Abbie: What a great story. It is so much more gratifying to shop local. I do hope you read the book or at least flip through it. I was astounded by many of the issues stemming from the big box'ing of America. In addition, there are action plans for preventing your town from becoming Big Box Central and keeping some of the smaller businesses alive. Oh, and one more thing, I'm not surprised that the prices are actually higher at the big box store than the little grocer that went out of business. In the book, Mitchell details how often prices aren't actually lower or they aren't permanently lower. When a big box store moves into an area, it may start out with lower prices (often selling certain items that attract attention below cost but selling other items at a profit) and then, as competitors fall by the way side, gradually inching prices up. A very very important read.

Green Bean said...

Mama: That's great that your town is still very local. You'll definitely want to check out the section toward the book, though, on how to keep things local. And, I agree re independent online sites. Smaller is better. Spreads the wealth, keeps things diverse, encourages new products.

Donna said...

Wonderful review. On the beating up on the manufacturer's topic, my husband used to work for a small manufacturer who got a contract to sell through a big box store. The big box made the supplier pay for all signage (over $20K). When they placed their order, the supplier told the big box what would sell, but the big box wanted other stuff. When the other stuff didn't sell, the big box made the supplier buy it all back and cancelled the contract. The supplier was so depleted because of the expense of the signage plus the surplus merchandise that, in time, they went out of business.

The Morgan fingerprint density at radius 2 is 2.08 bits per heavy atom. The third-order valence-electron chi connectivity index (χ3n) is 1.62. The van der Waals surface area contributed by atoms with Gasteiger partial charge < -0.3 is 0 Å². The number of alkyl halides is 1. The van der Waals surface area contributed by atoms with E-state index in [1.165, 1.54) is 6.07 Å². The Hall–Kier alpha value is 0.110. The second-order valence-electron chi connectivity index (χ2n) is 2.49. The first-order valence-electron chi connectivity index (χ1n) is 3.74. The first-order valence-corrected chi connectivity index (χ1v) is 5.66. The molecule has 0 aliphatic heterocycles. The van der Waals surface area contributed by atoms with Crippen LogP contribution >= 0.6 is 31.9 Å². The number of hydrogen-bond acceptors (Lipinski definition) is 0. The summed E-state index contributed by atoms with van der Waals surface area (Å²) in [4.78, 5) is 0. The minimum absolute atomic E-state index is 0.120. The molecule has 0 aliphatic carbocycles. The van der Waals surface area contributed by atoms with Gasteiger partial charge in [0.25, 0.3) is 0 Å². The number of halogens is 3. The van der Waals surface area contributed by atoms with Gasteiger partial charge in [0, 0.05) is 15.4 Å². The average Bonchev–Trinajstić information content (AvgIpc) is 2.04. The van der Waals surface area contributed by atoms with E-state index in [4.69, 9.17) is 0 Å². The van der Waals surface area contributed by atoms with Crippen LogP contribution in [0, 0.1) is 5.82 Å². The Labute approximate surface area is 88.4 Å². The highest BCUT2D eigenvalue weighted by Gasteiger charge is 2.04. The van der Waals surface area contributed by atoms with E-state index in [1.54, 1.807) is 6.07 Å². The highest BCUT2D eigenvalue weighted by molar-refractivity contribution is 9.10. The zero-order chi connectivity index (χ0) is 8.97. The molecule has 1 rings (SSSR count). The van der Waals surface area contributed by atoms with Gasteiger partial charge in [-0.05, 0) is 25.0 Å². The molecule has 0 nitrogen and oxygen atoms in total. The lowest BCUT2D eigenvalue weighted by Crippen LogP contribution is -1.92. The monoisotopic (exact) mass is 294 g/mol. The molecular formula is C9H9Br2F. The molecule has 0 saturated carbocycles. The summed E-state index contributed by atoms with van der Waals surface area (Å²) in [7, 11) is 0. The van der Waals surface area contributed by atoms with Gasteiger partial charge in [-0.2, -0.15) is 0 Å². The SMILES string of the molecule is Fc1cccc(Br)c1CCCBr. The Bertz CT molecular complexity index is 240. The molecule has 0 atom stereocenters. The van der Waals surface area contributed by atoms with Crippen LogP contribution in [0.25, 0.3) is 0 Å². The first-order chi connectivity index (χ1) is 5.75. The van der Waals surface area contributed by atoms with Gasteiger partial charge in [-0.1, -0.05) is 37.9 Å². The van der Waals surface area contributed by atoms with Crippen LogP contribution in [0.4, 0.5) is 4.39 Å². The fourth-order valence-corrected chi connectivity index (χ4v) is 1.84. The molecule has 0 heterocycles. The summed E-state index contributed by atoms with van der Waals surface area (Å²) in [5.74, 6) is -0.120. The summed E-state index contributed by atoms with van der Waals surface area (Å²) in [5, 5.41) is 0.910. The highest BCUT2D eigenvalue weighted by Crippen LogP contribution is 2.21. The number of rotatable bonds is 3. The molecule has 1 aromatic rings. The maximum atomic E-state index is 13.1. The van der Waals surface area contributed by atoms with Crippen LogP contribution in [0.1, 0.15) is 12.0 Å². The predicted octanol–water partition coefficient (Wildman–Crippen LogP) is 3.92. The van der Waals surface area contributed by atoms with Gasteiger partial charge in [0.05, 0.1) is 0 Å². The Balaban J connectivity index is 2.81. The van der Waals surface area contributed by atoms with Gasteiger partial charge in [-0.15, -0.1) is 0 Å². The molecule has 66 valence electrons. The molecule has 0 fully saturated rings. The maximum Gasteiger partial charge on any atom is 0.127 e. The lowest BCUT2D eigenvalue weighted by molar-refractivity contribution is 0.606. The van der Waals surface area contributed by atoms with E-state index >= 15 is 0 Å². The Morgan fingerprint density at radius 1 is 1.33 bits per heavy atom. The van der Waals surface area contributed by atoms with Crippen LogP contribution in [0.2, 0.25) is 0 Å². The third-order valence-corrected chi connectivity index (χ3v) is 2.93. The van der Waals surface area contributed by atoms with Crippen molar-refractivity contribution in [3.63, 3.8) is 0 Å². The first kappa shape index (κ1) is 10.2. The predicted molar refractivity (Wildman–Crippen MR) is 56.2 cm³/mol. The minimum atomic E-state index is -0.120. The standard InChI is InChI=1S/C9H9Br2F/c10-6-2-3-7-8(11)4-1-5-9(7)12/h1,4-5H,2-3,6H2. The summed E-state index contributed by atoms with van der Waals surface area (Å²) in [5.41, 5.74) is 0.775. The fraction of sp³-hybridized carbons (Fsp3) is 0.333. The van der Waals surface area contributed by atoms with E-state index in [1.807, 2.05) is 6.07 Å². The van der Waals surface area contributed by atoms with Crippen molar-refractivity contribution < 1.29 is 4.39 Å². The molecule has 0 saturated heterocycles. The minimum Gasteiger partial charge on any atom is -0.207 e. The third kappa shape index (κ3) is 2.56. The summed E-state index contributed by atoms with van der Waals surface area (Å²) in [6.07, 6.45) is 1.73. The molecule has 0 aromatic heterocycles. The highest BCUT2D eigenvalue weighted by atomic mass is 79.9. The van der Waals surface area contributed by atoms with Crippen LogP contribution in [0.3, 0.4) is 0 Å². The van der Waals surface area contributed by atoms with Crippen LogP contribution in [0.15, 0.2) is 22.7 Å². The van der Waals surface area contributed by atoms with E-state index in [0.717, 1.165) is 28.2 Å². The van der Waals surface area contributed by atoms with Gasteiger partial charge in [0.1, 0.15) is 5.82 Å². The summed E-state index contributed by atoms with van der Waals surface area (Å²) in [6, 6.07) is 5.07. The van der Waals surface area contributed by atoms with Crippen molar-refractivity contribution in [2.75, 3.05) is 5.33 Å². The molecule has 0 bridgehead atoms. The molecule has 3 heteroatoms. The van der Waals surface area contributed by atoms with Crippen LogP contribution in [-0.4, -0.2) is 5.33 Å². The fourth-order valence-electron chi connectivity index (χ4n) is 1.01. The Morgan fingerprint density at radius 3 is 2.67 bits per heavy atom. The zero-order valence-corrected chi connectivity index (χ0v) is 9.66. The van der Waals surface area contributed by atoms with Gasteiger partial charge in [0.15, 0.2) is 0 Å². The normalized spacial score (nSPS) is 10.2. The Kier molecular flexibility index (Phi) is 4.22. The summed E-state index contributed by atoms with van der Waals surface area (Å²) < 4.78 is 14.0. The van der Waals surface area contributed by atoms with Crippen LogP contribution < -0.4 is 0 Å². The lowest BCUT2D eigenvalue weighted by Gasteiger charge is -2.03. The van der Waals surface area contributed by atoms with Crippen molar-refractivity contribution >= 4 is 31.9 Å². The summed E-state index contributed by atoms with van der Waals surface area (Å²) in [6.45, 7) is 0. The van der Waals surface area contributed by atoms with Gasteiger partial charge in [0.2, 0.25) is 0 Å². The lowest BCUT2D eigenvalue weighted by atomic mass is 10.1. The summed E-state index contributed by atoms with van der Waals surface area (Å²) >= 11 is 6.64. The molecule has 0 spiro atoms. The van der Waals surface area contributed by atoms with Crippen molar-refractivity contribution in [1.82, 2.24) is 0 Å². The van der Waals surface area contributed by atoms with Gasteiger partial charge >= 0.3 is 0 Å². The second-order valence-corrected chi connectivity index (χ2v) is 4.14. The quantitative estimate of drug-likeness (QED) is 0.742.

knittingwoman said...

MEC (mountain equipment coop: http://www mec.ca ) is a canadian chain of stores a lot like REI in the US. they only ever locate their stores in the downtown/mainstreet core area of a town/city when they open a new store. They are one of the very few big stores in the downtown area of the city where I live in Eastern Canada

Truffula Mama said...

Well, a book with a 10 out of 5 rating has *got* to be a great read! :-) I just checked my library system -- they not only have three copies, but one is in my go-to branch. Guess what my "light bus reading" will be for this week?!

Natalie said...

Great review. I'll check it out.

Sadly, I once claimed that a weekend wasn't complete without a trip to Target. It used to be a once per week kind of thing for me. Sometimes more.

I still go from time to time now, but my *need* for Target has diminished with my changed habits. I did notice recently, however, they are now selling far more "green" products, like Dr. Bronner's. Could this just be that I live in Oregon? Or have they gotten the news that some consumers want other options?

Either way, I have huge mixed feelings about this. I like that more people will be exposed to greener options, lending an air of mainstreamness. But I fear that Target is butting in on other Indie businesses, yet again.